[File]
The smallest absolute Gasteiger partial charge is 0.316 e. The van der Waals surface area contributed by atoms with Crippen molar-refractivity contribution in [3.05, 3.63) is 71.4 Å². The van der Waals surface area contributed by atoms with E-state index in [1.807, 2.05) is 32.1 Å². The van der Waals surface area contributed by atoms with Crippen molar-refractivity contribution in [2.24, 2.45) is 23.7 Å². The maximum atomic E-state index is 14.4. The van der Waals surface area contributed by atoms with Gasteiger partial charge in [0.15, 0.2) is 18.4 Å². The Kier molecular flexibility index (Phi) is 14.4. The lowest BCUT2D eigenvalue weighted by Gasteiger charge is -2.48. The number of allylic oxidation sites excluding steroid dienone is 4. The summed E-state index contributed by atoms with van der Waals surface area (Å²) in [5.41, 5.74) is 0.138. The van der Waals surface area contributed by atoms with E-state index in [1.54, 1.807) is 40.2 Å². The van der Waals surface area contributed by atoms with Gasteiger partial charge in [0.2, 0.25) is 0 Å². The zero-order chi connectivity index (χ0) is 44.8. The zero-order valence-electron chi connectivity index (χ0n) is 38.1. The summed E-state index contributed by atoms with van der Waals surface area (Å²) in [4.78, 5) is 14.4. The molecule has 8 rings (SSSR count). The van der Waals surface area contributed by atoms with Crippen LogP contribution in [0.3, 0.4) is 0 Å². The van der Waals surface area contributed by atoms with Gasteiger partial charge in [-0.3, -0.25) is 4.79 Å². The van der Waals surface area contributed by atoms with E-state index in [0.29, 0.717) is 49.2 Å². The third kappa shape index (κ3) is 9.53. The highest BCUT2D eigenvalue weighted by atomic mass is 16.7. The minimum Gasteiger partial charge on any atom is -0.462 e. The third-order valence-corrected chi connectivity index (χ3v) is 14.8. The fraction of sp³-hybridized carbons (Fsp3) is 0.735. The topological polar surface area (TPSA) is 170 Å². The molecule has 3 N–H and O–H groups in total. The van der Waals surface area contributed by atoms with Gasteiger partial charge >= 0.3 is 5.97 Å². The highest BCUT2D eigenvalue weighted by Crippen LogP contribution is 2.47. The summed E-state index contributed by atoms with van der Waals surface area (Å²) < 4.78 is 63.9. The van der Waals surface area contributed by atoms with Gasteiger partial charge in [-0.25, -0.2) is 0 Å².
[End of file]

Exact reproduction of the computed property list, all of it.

The smallest absolute Gasteiger partial charge is 0.316 e. The van der Waals surface area contributed by atoms with Crippen molar-refractivity contribution in [3.05, 3.63) is 71.4 Å². The van der Waals surface area contributed by atoms with E-state index in [1.807, 2.05) is 32.1 Å². The van der Waals surface area contributed by atoms with Crippen molar-refractivity contribution in [2.24, 2.45) is 23.7 Å². The maximum atomic E-state index is 14.4. The van der Waals surface area contributed by atoms with Gasteiger partial charge in [0.15, 0.2) is 18.4 Å². The Kier molecular flexibility index (Phi) is 14.4. The lowest BCUT2D eigenvalue weighted by Gasteiger charge is -2.48. The number of allylic oxidation sites excluding steroid dienone is 4. The summed E-state index contributed by atoms with van der Waals surface area (Å²) in [5.41, 5.74) is 0.138. The van der Waals surface area contributed by atoms with E-state index in [1.54, 1.807) is 40.2 Å². The van der Waals surface area contributed by atoms with Gasteiger partial charge in [0.2, 0.25) is 0 Å². The zero-order chi connectivity index (χ0) is 44.8. The zero-order valence-electron chi connectivity index (χ0n) is 38.1. The summed E-state index contributed by atoms with van der Waals surface area (Å²) in [4.78, 5) is 14.4. The molecule has 8 rings (SSSR count). The van der Waals surface area contributed by atoms with Crippen LogP contribution in [0.3, 0.4) is 0 Å². The van der Waals surface area contributed by atoms with Gasteiger partial charge in [-0.3, -0.25) is 4.79 Å². The van der Waals surface area contributed by atoms with E-state index in [0.29, 0.717) is 49.2 Å². The third kappa shape index (κ3) is 9.53. The highest BCUT2D eigenvalue weighted by atomic mass is 16.7. The minimum Gasteiger partial charge on any atom is -0.462 e. The third-order valence-corrected chi connectivity index (χ3v) is 14.8. The fraction of sp³-hybridized carbons (Fsp3) is 0.735. The topological polar surface area (TPSA) is 170 Å². The molecule has 3 N–H and O–H groups in total. The van der Waals surface area contributed by atoms with Gasteiger partial charge >= 0.3 is 5.97 Å². The highest BCUT2D eigenvalue weighted by Crippen LogP contribution is 2.47. The summed E-state index contributed by atoms with van der Waals surface area (Å²) < 4.78 is 63.9. The van der Waals surface area contributed by atoms with Gasteiger partial charge in [-0.25, -0.2) is 0 Å².